Last week’s revelations about the apparent gross financial misconduct by the Everett, Massachusetts school district is causing a bit of a stir among the state legislature. Apparently they’re shocked — shocked — by the news, and are eager to do something about it. Or, at least, be seen to be doing something about it.
When you do a bit of digging into the story, though, a few things shine through:
1) Until four years, the state Department of Revenue was in charge of auditing school spending. That was when the state legislature took that responsibility away from them and gave it to the newly-created Office of Educational Quality and Responsibility, which chose instead to focus on the “quality” aspect and let the “responsibility” angle fall by the wayside.
2) The real key point of the piece is buried at the tail end of the story, when the state auditor and a representative of a Massachusetts taxpayer group are quoted. They say that the real responsibility for these messes is ultimately the local school boards, who are in charge of hiring the administrators and setting the budgets. They are the ones who should be held accountable for such misconduct.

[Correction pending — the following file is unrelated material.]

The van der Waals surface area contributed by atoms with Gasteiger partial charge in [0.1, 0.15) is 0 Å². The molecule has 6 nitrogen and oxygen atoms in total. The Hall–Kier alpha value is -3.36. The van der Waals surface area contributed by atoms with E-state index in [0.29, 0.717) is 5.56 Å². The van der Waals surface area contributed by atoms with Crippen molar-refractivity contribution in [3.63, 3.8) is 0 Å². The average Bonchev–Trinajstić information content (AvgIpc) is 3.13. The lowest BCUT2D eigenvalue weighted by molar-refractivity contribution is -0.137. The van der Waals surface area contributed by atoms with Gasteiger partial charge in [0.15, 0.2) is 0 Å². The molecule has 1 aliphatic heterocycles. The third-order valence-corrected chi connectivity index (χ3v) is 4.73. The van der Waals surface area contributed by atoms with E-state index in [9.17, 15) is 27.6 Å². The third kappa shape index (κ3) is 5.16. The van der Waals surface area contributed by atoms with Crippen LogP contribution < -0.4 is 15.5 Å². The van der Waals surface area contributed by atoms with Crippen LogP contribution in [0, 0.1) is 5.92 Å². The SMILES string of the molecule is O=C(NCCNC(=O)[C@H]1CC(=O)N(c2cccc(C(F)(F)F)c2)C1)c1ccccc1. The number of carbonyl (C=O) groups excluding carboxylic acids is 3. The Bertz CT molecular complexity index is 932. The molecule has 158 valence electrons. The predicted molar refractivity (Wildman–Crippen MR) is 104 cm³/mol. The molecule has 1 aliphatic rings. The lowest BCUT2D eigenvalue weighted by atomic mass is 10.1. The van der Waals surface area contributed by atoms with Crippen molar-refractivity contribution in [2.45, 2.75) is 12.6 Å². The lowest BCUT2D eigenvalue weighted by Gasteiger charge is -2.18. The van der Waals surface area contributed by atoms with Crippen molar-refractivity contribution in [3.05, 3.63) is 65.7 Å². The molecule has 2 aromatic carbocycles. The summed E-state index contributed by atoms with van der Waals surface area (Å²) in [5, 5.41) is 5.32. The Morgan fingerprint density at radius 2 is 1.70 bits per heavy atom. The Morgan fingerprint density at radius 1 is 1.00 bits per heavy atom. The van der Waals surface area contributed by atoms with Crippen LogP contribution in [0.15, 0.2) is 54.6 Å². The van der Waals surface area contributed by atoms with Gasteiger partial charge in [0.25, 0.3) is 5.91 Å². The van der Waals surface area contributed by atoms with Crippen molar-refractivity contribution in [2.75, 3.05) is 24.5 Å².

But since this is the Boston Glob, they don’t take it the one necessary step further. While the school board deserves a healthy share of the blame for these scandals, the fault also falls upon the people who are in charge of electing them.
In nearly every community, education is one of the biggest (if not the biggest) item on their budget. People give the largest cut of their local taxes to the school board, and then don’t watch to see what the hell they’re doing with it. It might be because a good chunk of that budget comes from state and federal sources, but that’s just an excuse.
What they really need to do is to start making examples of a few of the more flagrant miscreants and bring them up on charges. I’d personally call for jail time for those caught stealing from the public, but we must bear in mind this is Massachusetts — I think we’ll have to settle for some hefty fines and restitution.
So maybe the auditing duties will go back to the auditors, or maybe not. Either way, it’s more proof that simply throwing more and more money at schools is more likely to inspire more creative theft, and not lead to any better schools.